As a twenty-one-year veteran of medical chaplaincy, asking questions of sick and dying patients is a delicate issue. You want to elicit the patient’s story, but too many questions tire the patient out.
After ten weeks of Solution Focused training, which emphasizes asking powerful questions, I wondered how often the OSKAR model would prove useful. One patient provided such an opportunity not long after I completed the training. She was a referral from the nursing staff with a high degree of complaint. The patient lived in the back bedroom of her daughter’s house, and she felt ignored and neglected…even resented. I gave several feedback responses, but the patient would circle around and repeat the stories again, rehearsing her helpless anger and frustration.
She identified two behavioral changes
Realizing that “spinning” her woundedness was counterproductive, I began to help her narrow down the outcome she specifically wanted to achieve via questions. We then scaled her current attempts and of course, they were quite low. After affirming her ability to know exactly what she wanted in her relationship to her daughter, we worked on what it would take to get her two or three points higher on the scale. She identified two behavioral changes on her part that would move her up the scale.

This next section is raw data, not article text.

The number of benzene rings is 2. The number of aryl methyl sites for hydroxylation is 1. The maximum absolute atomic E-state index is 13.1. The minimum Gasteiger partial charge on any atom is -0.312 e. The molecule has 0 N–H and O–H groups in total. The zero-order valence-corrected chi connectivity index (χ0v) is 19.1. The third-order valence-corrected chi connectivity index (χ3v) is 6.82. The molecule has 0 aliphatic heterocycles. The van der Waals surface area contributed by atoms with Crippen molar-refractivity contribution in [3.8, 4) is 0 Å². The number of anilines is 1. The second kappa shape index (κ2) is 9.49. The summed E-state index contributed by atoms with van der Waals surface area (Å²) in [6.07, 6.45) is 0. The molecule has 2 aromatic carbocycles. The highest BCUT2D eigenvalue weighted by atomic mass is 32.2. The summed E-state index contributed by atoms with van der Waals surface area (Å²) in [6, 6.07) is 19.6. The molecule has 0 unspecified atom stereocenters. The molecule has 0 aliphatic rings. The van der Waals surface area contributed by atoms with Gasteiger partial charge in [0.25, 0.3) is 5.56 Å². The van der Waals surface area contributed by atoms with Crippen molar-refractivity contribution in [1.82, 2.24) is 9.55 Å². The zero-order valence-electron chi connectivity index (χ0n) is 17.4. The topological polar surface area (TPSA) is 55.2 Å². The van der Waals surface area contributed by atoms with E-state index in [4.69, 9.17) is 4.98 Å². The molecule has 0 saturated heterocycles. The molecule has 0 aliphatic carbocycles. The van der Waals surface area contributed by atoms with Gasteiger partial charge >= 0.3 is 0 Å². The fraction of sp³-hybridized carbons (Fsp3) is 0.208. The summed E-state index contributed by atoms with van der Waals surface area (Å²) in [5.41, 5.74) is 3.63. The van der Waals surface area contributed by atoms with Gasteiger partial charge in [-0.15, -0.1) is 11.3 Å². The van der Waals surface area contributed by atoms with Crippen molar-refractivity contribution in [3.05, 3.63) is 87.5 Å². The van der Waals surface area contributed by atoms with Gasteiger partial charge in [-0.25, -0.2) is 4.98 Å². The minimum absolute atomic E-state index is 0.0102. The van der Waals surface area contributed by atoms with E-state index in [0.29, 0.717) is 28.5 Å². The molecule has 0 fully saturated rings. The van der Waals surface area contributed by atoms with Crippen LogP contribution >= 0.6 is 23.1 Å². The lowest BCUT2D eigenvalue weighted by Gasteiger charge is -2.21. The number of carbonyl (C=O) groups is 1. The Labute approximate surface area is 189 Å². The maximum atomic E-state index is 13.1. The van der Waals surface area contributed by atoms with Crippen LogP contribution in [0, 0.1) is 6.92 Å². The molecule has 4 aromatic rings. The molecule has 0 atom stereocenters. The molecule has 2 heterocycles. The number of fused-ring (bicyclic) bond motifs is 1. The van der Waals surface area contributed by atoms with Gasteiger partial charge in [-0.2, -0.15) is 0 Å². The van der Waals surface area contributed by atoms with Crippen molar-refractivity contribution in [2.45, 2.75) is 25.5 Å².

The patient’s best hope was that her daughter could sit down with her and share fun topics as they had done before their conflict started. She wanted to be a blessing to her daughter, not a burden.
After summing up the patient’s work during the session, her affect brightened considerably. In summary, Solution Focused Coaching has made me a better chaplain, particularly with patients who feel “stuck.”
Dr. David Martin
Spiritual Director, LifeLine Chaplaincy